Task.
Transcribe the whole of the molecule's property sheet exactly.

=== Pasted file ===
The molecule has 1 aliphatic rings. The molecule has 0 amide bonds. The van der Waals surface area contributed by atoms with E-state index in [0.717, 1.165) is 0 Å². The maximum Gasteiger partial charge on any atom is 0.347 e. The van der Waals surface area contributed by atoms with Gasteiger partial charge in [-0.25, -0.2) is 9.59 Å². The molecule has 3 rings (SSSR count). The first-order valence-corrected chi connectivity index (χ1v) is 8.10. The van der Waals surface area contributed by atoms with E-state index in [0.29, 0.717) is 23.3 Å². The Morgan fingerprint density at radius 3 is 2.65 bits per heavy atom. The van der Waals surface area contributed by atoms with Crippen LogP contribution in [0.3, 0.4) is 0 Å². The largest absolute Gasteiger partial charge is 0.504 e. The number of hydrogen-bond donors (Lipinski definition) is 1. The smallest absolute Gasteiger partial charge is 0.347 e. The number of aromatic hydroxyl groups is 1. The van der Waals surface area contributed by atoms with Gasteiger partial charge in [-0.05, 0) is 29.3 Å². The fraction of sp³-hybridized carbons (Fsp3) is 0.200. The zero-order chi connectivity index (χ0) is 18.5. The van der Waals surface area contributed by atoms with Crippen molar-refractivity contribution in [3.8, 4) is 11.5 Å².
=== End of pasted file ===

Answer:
The molecule has 1 aliphatic rings. The molecule has 0 amide bonds. The van der Waals surface area contributed by atoms with E-state index in [0.717, 1.165) is 0 Å². The maximum Gasteiger partial charge on any atom is 0.347 e. The van der Waals surface area contributed by atoms with Gasteiger partial charge in [-0.25, -0.2) is 9.59 Å². The molecule has 3 rings (SSSR count). The first-order valence-corrected chi connectivity index (χ1v) is 8.10. The van der Waals surface area contributed by atoms with E-state index in [0.29, 0.717) is 23.3 Å². The Morgan fingerprint density at radius 3 is 2.65 bits per heavy atom. The van der Waals surface area contributed by atoms with Crippen LogP contribution in [0.3, 0.4) is 0 Å². The largest absolute Gasteiger partial charge is 0.504 e. The number of hydrogen-bond donors (Lipinski definition) is 1. The smallest absolute Gasteiger partial charge is 0.347 e. The number of aromatic hydroxyl groups is 1. The van der Waals surface area contributed by atoms with Gasteiger partial charge in [-0.05, 0) is 29.3 Å². The fraction of sp³-hybridized carbons (Fsp3) is 0.200. The zero-order chi connectivity index (χ0) is 18.5. The van der Waals surface area contributed by atoms with Crippen molar-refractivity contribution in [3.8, 4) is 11.5 Å².